4. Design the flow There are multiple ways to design your workflow, but one of the best ways to do it is called the golden path – also referred to as the happy path. This means defining the primary intent or goal of your chatbot and designing the workflow around it. Designing the ways by which your chatbot can be invoked is also important. Different platforms do it in different ways; for example, Google Assistant is invoked in a different way than Alexa, but they both have the same primary intent.
Another key aspect to have in mind while designing your flow is your error path. What happens when the chatbot does not understand the command? How many times should it be allowed to get it wrong before escalating it to an actual human?
Melanie mentions the importance of integrating with other services. If a chatbot is going to enable users to buy something, call someone, etc., then it’s going to be quite important to plan out the seamless integration with third party platforms and services.
5. Train the bot Bots don’t understand us very well – we have to tell them what we mean. A practical method of gathering training data is to do so through user interviews. Another way: jump on Slack. Create a Slack group with four or five people, and brainstorm different ways of saying the same thing.
6. Design the personality This is the fun part of the chatbot design process: thinking about the emotion you want to convey to your users. One way to decide upon what personality would best fit your company is explained in Margot Bloomstein’s messaging architecture methodology. Margot wrote a book called Content Strategy at Work, in which she demonstrates how to use a card sorting method to determine a brand personality. This same methodology can be used to design a chatbot’s personality, thus guaranteeing a concise brand image catered to clients’ expectations.
Let’s say we chose the following five attributes for a chatbot’s personality. You can think about “personality” as different tones in the chatbot’s voice.
In this example, there are different tones for the golden path, as well as tones for errors, information entries and exits.
If the flow is following the golden path, the chatbot’s tone will be a little bit more motivated, optimistic and less humorous because people are trying to get their questions answered.
In case the chatbot hits an error the path, in this example the tone becomes even less humorous, because normally people don’t like to joke around when they’re having problems; they just want to solve their issues and get support.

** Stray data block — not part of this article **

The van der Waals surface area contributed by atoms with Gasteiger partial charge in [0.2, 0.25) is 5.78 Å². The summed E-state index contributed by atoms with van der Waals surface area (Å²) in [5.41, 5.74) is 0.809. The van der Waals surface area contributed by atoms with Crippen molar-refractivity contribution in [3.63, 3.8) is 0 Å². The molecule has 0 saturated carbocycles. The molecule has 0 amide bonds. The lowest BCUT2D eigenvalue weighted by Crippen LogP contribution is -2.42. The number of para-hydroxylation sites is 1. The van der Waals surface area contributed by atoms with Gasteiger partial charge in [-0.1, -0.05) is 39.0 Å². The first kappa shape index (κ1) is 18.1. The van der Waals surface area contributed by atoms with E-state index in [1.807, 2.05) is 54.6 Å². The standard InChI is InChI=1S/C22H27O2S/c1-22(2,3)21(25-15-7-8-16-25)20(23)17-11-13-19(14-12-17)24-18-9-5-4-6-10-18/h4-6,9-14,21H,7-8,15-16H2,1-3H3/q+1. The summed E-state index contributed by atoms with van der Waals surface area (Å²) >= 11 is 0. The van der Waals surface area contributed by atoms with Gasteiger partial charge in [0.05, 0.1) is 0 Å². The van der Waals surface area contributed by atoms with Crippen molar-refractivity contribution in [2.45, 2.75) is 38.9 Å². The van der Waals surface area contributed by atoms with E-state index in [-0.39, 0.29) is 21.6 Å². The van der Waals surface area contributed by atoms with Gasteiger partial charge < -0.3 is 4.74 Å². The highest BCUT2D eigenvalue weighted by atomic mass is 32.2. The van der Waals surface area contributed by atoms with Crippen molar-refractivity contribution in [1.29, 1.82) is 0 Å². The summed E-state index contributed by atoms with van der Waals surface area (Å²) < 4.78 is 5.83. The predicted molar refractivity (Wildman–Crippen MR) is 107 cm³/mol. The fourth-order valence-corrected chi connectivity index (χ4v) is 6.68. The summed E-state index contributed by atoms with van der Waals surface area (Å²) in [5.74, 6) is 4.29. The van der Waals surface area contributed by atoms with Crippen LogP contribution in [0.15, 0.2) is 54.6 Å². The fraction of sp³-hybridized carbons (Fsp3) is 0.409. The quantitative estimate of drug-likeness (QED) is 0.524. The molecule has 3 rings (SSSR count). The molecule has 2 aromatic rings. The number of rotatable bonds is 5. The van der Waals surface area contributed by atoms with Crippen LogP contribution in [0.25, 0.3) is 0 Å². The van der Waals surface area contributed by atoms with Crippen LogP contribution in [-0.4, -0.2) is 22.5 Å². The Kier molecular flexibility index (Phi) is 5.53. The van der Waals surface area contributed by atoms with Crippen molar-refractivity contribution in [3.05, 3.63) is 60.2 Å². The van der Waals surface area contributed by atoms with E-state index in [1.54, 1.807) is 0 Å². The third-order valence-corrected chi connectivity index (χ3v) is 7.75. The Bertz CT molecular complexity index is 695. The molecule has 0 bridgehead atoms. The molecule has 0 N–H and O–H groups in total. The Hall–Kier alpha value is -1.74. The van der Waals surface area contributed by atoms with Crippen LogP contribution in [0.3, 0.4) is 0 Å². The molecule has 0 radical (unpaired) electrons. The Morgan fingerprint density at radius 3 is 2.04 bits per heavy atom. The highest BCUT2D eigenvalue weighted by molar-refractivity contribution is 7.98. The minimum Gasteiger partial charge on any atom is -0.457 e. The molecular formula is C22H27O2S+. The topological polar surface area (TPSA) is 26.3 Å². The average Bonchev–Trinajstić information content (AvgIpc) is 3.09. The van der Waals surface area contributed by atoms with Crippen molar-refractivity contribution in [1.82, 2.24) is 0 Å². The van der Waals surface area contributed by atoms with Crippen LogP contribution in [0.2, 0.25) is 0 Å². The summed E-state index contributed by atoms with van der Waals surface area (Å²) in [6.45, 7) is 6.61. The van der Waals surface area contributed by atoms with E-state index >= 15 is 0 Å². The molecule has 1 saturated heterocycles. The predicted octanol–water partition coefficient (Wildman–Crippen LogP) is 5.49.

For entries and exits, however, a little more humour could be added so that users will leave your platform with a positive impression and memories of a fun experience.
A great way to refine your scripts and manage content density, according to Alexa guidelines, is by using what is known as “landmarking”. What these guidelines mean by landmarking is the action of repeating the user’s request back to them. This can be implemented in all modals; for example, a calendar management chatbot may show you what meetings you have planned for the day, and an assistant may reply to your voice command by confirming that it will execute said action. A practical example can be seen below:
The user might say, “What’s happening at 10 am?”
A good response from the chatbot might be “At 10 am, you have the weekly status meeting with Rachel and Natasha”. This is considered a good response because the chatbot is confirming the request at the same time that it is providing information by repeating back what the user said. If it said, “You have a weekly status meeting with Rachel and Natasha at 9 am.”, the user would have to wait through the entire sentence to find out that it actually didn’t understand what you were saying, causing the experience to be less efficient.
It is possible to create a chatbot without needing to write any code. Google Assistant provides you with ready-to-go templates, while Alexa Skills offers Blueprints, which allows you to fill out a spreadsheet and create your very own chatbot experience. Of course, out-of-the-box services like these do have some limitations, but they are a great way to start learning about chatbot development and functionality.
If you are interested in learning more about chatbots – including exploring how AI chatbots may be integrated into an existing platform – please reach out to us.
Stay tuned for our next Design Dive post, in which we will visit Sophia V Prater’s “UX For Lizard Brains“.